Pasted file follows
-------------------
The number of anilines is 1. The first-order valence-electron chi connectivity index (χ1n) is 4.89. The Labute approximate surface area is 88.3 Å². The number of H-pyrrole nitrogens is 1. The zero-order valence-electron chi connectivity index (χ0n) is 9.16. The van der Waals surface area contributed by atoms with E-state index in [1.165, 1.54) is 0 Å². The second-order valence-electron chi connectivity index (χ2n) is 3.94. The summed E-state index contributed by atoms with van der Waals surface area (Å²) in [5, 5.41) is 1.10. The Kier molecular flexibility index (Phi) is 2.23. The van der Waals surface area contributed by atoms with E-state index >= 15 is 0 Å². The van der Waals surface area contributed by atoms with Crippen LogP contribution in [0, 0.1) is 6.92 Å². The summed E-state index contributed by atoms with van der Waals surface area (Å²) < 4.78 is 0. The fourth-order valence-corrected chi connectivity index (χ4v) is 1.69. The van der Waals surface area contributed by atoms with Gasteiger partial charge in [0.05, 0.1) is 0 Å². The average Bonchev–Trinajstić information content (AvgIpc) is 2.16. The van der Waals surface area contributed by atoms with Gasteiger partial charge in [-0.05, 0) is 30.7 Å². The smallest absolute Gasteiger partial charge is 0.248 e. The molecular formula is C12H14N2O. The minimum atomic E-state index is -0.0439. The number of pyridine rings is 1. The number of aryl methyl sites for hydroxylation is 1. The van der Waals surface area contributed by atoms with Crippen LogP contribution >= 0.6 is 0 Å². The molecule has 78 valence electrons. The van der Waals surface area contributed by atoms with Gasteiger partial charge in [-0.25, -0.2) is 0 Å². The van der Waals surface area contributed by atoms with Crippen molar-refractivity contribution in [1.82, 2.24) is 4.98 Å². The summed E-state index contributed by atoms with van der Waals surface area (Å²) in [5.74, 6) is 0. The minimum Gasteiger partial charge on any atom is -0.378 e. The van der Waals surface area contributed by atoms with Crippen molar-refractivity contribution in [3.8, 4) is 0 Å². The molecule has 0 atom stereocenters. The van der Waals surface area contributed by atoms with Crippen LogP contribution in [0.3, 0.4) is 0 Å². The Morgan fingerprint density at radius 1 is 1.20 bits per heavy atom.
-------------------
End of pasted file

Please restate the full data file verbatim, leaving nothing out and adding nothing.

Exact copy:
The number of anilines is 1. The first-order valence-electron chi connectivity index (χ1n) is 4.89. The Labute approximate surface area is 88.3 Å². The number of H-pyrrole nitrogens is 1. The zero-order valence-electron chi connectivity index (χ0n) is 9.16. The van der Waals surface area contributed by atoms with E-state index in [1.165, 1.54) is 0 Å². The second-order valence-electron chi connectivity index (χ2n) is 3.94. The summed E-state index contributed by atoms with van der Waals surface area (Å²) in [5, 5.41) is 1.10. The Kier molecular flexibility index (Phi) is 2.23. The van der Waals surface area contributed by atoms with E-state index >= 15 is 0 Å². The van der Waals surface area contributed by atoms with Crippen LogP contribution in [0, 0.1) is 6.92 Å². The summed E-state index contributed by atoms with van der Waals surface area (Å²) < 4.78 is 0. The fourth-order valence-corrected chi connectivity index (χ4v) is 1.69. The van der Waals surface area contributed by atoms with Gasteiger partial charge in [0.05, 0.1) is 0 Å². The average Bonchev–Trinajstić information content (AvgIpc) is 2.16. The van der Waals surface area contributed by atoms with Gasteiger partial charge in [-0.05, 0) is 30.7 Å². The smallest absolute Gasteiger partial charge is 0.248 e. The molecular formula is C12H14N2O. The minimum atomic E-state index is -0.0439. The number of pyridine rings is 1. The number of aryl methyl sites for hydroxylation is 1. The van der Waals surface area contributed by atoms with Crippen LogP contribution >= 0.6 is 0 Å². The molecule has 78 valence electrons. The van der Waals surface area contributed by atoms with Gasteiger partial charge in [-0.25, -0.2) is 0 Å². The van der Waals surface area contributed by atoms with Crippen molar-refractivity contribution in [1.82, 2.24) is 4.98 Å². The summed E-state index contributed by atoms with van der Waals surface area (Å²) in [5.74, 6) is 0. The minimum Gasteiger partial charge on any atom is -0.378 e. The van der Waals surface area contributed by atoms with Crippen molar-refractivity contribution in [3.8, 4) is 0 Å². The molecule has 0 atom stereocenters. The van der Waals surface area contributed by atoms with Crippen LogP contribution in [0.3, 0.4) is 0 Å². The Morgan fingerprint density at radius 1 is 1.20 bits per heavy atom.